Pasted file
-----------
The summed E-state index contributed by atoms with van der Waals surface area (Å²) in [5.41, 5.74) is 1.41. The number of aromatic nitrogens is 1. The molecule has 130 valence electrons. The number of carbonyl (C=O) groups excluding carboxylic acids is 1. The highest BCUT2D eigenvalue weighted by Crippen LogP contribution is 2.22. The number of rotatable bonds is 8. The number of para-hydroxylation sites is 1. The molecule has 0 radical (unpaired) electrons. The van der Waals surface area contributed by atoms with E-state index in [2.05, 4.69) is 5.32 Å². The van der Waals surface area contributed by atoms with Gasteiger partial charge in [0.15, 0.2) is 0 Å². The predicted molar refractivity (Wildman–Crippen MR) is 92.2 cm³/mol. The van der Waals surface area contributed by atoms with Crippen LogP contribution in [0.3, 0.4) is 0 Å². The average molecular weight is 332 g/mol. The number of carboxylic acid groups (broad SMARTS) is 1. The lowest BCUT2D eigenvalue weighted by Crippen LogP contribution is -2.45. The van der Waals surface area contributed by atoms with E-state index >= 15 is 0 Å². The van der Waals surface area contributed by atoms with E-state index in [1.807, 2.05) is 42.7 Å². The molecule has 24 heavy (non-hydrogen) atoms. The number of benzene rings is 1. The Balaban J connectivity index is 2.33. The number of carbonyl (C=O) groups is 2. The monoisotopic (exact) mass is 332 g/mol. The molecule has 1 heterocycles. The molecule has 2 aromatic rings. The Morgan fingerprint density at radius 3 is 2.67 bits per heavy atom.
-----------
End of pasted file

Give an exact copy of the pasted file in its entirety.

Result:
The summed E-state index contributed by atoms with van der Waals surface area (Å²) in [5.41, 5.74) is 1.41. The number of aromatic nitrogens is 1. The molecule has 130 valence electrons. The number of carbonyl (C=O) groups excluding carboxylic acids is 1. The highest BCUT2D eigenvalue weighted by Crippen LogP contribution is 2.22. The number of rotatable bonds is 8. The number of para-hydroxylation sites is 1. The molecule has 0 radical (unpaired) electrons. The van der Waals surface area contributed by atoms with E-state index in [2.05, 4.69) is 5.32 Å². The van der Waals surface area contributed by atoms with Gasteiger partial charge in [0.15, 0.2) is 0 Å². The predicted molar refractivity (Wildman–Crippen MR) is 92.2 cm³/mol. The van der Waals surface area contributed by atoms with Crippen LogP contribution in [0.3, 0.4) is 0 Å². The average molecular weight is 332 g/mol. The number of carboxylic acid groups (broad SMARTS) is 1. The lowest BCUT2D eigenvalue weighted by Crippen LogP contribution is -2.45. The van der Waals surface area contributed by atoms with E-state index >= 15 is 0 Å². The van der Waals surface area contributed by atoms with E-state index in [1.807, 2.05) is 42.7 Å². The molecule has 24 heavy (non-hydrogen) atoms. The number of benzene rings is 1. The Balaban J connectivity index is 2.33. The number of carbonyl (C=O) groups is 2. The monoisotopic (exact) mass is 332 g/mol. The molecule has 1 heterocycles. The molecule has 2 aromatic rings. The Morgan fingerprint density at radius 3 is 2.67 bits per heavy atom.